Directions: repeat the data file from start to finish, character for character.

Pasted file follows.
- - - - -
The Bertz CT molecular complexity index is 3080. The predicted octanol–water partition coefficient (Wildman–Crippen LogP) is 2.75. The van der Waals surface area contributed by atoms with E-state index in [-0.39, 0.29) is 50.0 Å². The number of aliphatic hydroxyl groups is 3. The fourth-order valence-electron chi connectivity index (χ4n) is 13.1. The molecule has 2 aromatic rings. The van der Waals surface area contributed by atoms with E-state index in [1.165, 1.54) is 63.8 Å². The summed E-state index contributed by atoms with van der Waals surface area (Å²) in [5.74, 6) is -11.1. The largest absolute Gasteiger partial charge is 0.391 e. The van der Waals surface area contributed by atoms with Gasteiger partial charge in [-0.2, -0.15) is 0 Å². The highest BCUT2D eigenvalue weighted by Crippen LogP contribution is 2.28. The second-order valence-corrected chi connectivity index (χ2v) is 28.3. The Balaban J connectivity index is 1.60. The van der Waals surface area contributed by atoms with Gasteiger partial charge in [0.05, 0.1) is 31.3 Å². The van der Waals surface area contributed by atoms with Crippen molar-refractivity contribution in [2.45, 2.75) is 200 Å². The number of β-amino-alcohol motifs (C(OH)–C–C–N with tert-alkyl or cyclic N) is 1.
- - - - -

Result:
The Bertz CT molecular complexity index is 3080. The predicted octanol–water partition coefficient (Wildman–Crippen LogP) is 2.75. The van der Waals surface area contributed by atoms with E-state index in [-0.39, 0.29) is 50.0 Å². The number of aliphatic hydroxyl groups is 3. The fourth-order valence-electron chi connectivity index (χ4n) is 13.1. The molecule has 2 aromatic rings. The van der Waals surface area contributed by atoms with E-state index in [1.165, 1.54) is 63.8 Å². The summed E-state index contributed by atoms with van der Waals surface area (Å²) in [5.74, 6) is -11.1. The largest absolute Gasteiger partial charge is 0.391 e. The van der Waals surface area contributed by atoms with Gasteiger partial charge in [-0.2, -0.15) is 0 Å². The highest BCUT2D eigenvalue weighted by Crippen LogP contribution is 2.28. The second-order valence-corrected chi connectivity index (χ2v) is 28.3. The Balaban J connectivity index is 1.60. The van der Waals surface area contributed by atoms with Gasteiger partial charge in [0.05, 0.1) is 31.3 Å². The van der Waals surface area contributed by atoms with Crippen molar-refractivity contribution in [2.45, 2.75) is 200 Å². The number of β-amino-alcohol motifs (C(OH)–C–C–N with tert-alkyl or cyclic N) is 1.